When we take loved ones to the emergency room, we expect them to receive the prompt medical attention they need. Sometimes everything in New York is busier than anticipated, and the emergency room is no exception. However, when there are more injured patients than available doctors, we expect the health care professionals to appropriately prioritize the most serious cases.
When staff members fail to appropriately triage cases, the results can be serious. One family is suing a hospital for medical malpractice because emergency room employees failed to appreciate and respond to the severity of their daughter’s condition. Two parents, Ryan and Leah, waited with their daughter in the emergency room for five hours. By the time she finally received treatment, a bacterial infection spread over her body, and doctors were forced to amputate part of all four of her limbs.
When Ryan and Leah brought their toddler to the emergency room, they were concerned about her persistent fever and skin discoloration. As they waited for hours in the emergency room, their daughter’s condition worsened, and a bacterial infection spread over her body.
By the time the doctors in the emergency room were ready to see Ryan and Leah’s daughter, the infection was so severe that she was flown to another hospital. The toddler was suffering from streptococcus A, and the growing infection consumed her body. As a result, both of her feet and her left hand were amputated, and a portion of her right hand was also removed.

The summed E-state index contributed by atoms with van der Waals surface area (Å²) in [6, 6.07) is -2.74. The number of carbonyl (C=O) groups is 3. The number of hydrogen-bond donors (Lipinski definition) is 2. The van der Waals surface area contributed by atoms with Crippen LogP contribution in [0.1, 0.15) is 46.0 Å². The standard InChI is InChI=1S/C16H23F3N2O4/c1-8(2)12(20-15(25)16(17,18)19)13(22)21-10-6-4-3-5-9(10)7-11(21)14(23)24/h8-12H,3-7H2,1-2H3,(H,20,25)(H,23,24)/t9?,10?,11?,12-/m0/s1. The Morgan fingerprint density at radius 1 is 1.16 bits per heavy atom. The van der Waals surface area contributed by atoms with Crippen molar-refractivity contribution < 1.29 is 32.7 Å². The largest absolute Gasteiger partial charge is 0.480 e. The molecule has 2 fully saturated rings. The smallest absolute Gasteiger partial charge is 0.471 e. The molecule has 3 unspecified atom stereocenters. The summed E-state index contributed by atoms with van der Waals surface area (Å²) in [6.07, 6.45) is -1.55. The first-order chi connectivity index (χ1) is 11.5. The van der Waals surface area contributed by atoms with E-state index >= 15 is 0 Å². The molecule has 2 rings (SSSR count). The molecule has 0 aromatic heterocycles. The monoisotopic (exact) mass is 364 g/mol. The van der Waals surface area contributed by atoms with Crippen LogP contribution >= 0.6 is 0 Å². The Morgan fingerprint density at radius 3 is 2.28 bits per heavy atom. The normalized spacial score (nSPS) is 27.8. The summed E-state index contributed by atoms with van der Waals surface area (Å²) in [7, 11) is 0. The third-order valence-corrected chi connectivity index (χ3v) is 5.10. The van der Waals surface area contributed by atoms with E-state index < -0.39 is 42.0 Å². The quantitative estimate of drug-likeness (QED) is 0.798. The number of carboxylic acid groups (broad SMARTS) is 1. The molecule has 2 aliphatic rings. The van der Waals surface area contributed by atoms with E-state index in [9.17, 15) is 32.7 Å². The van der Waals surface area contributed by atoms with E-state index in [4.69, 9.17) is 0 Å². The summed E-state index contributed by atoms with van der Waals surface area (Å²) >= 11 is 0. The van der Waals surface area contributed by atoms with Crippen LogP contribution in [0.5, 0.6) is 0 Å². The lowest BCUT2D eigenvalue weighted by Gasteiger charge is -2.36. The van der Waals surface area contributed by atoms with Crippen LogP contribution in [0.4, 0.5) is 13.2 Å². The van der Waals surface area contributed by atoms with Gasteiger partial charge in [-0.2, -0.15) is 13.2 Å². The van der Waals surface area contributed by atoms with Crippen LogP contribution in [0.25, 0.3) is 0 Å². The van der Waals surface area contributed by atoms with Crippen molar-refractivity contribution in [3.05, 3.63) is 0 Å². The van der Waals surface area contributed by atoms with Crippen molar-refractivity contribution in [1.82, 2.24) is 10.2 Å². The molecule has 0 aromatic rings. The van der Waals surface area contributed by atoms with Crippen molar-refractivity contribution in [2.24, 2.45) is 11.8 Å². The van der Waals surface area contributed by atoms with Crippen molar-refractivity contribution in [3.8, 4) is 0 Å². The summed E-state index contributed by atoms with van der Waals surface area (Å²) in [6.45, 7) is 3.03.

The daughter is currently in intensive rehabilitation therapy, and there is no way of determining how much more treatment she will need or whether ongoing therapy will be necessary. Ryan and Leah are suing the hospital for medical malpractice and negligence, stating that the “hospital chose to negligently staff, operate and supervise the emergency room.”
The hospital released a press statement announcing that they were “sorry to hear about the eventual outcome for [the daughter].” Unfortunately, an apology is not enough to replace amputated body parts or to restore the quality of life that has been taken away from an innocent child. If the lawsuit is successful, it can help offset the cost of so called “economic damages” such as bills for hospital care, doctors, physical therapy and rehabilitation. However, the money recovered for this economic damage ultimately goes to the medical providers and not to the injured child. That is why compensation for pain and suffering and loss of enjoyment of life is so vital to the well being of this child, because it can help to restore some quality of life and make up for the many things this child will never be able to experience and enjoy. Only by holding hospitals accountable for the needless harm they inflict on patients such as this will medical providers have an incentive to improve the quality of care and address systemic problems that endanger all patients. That is how the civil justice system helps improve public safety and patient care for everyone.
Source: Fox 40, “Parents Allege Medical Malpractice Led to Baby’s Amputations,” Sam Cohen and Elissa Harrington, 15 February 2011